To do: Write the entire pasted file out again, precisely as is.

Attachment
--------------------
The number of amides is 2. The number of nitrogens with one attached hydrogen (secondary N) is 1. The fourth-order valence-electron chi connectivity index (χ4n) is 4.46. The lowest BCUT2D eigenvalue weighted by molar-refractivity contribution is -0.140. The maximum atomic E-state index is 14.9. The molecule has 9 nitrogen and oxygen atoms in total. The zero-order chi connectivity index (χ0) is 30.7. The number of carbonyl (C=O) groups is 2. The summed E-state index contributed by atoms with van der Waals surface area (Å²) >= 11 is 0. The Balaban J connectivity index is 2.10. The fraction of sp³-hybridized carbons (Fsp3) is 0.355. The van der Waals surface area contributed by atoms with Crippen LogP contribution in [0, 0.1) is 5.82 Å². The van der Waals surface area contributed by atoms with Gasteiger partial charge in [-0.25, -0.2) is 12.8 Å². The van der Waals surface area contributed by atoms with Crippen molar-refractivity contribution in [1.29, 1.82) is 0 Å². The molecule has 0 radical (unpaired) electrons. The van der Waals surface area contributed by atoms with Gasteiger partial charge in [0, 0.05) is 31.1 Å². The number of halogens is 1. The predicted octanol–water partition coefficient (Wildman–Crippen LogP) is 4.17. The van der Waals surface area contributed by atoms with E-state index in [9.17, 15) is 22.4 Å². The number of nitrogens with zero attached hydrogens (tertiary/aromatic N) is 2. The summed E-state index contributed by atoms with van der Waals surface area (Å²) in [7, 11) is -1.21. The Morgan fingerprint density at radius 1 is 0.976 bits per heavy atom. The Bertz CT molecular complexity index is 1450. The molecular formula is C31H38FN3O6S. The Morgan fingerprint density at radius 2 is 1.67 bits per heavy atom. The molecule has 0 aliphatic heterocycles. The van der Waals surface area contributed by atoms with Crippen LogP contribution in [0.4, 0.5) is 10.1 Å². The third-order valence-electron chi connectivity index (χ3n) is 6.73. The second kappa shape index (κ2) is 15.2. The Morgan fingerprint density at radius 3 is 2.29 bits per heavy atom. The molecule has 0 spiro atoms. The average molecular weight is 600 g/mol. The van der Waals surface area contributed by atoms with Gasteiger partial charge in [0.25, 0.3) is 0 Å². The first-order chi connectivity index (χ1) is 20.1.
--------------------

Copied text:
The number of amides is 2. The number of nitrogens with one attached hydrogen (secondary N) is 1. The fourth-order valence-electron chi connectivity index (χ4n) is 4.46. The lowest BCUT2D eigenvalue weighted by molar-refractivity contribution is -0.140. The maximum atomic E-state index is 14.9. The molecule has 9 nitrogen and oxygen atoms in total. The zero-order chi connectivity index (χ0) is 30.7. The number of carbonyl (C=O) groups is 2. The summed E-state index contributed by atoms with van der Waals surface area (Å²) >= 11 is 0. The Balaban J connectivity index is 2.10. The fraction of sp³-hybridized carbons (Fsp3) is 0.355. The van der Waals surface area contributed by atoms with Crippen LogP contribution in [0, 0.1) is 5.82 Å². The van der Waals surface area contributed by atoms with Gasteiger partial charge in [-0.25, -0.2) is 12.8 Å². The van der Waals surface area contributed by atoms with Crippen molar-refractivity contribution in [1.29, 1.82) is 0 Å². The molecule has 0 radical (unpaired) electrons. The van der Waals surface area contributed by atoms with Gasteiger partial charge in [0, 0.05) is 31.1 Å². The number of halogens is 1. The predicted octanol–water partition coefficient (Wildman–Crippen LogP) is 4.17. The van der Waals surface area contributed by atoms with E-state index in [9.17, 15) is 22.4 Å². The number of nitrogens with zero attached hydrogens (tertiary/aromatic N) is 2. The summed E-state index contributed by atoms with van der Waals surface area (Å²) in [7, 11) is -1.21. The Morgan fingerprint density at radius 1 is 0.976 bits per heavy atom. The Bertz CT molecular complexity index is 1450. The molecular formula is C31H38FN3O6S. The Morgan fingerprint density at radius 2 is 1.67 bits per heavy atom. The molecule has 0 aliphatic heterocycles. The van der Waals surface area contributed by atoms with Crippen LogP contribution in [0.4, 0.5) is 10.1 Å². The third-order valence-electron chi connectivity index (χ3n) is 6.73. The second kappa shape index (κ2) is 15.2. The Morgan fingerprint density at radius 3 is 2.29 bits per heavy atom. The molecule has 0 spiro atoms. The average molecular weight is 600 g/mol. The van der Waals surface area contributed by atoms with Gasteiger partial charge in [0.25, 0.3) is 0 Å². The first-order chi connectivity index (χ1) is 20.1.